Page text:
New Guidelines on How to Treat HIV
Recommendations Shoot for 'Home Run' Against HIV Virus
WebMD News Archive
Aug. 14, 2006 (Toronto) -- Potent drug therapies can suppress HIV to barely discernible levels in most people infected with the virus that causes AIDS -- even those who have failed other regimens, according to new HIV treatment guidelines.
In many instances, the recommendations of the International AIDS Society-USA Panel, released here at the International AIDS Conference, reflect only subtle changes from the group's 2004 guidelines.
But one major departure from years past is that "we can now hit a home run" even when one or more drug regimens stop working, says panel member Stefano Vella, MD, of the Istituto Superiore di Sanita in Rome.
For people started on new drugs after treatment failure, the goal is to drive the virus to undetectable levels, defined as fewer than 50 copies per milliliter of blood, says panel head Scott M. Hammer, MD, chief of the division of infectious diseases at Columbia University College of Physicians and Surgeons in New York City.
In the past, the panel recommended only that treatment decrease HIV levels by a factor of 10. The new regimen should include at least two and perhaps three new drugs, Hammer says. "Studies show that success is relative to the number of new agents."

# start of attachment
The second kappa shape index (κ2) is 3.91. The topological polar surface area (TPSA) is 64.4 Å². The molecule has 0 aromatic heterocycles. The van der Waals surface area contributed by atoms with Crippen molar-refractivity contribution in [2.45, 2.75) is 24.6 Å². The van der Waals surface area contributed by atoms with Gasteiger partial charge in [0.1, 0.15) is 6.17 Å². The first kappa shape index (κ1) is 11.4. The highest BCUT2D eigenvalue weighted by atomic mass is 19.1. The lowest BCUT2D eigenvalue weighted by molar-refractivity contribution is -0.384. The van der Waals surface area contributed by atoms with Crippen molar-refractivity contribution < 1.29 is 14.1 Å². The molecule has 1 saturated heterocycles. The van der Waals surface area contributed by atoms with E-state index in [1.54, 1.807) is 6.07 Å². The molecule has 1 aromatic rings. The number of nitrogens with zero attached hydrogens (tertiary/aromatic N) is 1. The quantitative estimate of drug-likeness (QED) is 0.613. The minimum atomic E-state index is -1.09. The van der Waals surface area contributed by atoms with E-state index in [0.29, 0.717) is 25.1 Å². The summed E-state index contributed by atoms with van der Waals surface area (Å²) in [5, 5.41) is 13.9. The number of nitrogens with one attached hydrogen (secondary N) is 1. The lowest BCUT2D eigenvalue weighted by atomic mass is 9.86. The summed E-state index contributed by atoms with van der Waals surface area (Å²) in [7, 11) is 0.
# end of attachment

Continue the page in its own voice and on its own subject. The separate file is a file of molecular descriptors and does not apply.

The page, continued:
22 Anti-HIV Drugs Now Available
The release of the recommendations of the 16-member panel coincide with the 25th anniversary of initial reports of what the world would come to know as the acquired immune deficiency syndrome.
Since then, AIDS has grown to pandemic proportions, resulting in 25 million deaths worldwide. Another 40 million people around the globe are living with HIV infection.
This year also marks the 10th anniversary of what doctors call highly active antiretroviral therapy, or HAART -- potent drug cocktails credited with transforming HIV from a death sentence into a chronic manageable disorder, like diabetesdiabetes.
"We now have 22 drugs in five different drug classes to choose from when caring for our patients," Hammer says.
Since the last guidelines were published, two new protease inhibitors -- Aptivus and Prezista -- were approved by the FDA. Their approval, combined with the continued refinement of older drug regimens, provided the rationale for creating the new guidelines, he tells WebMD.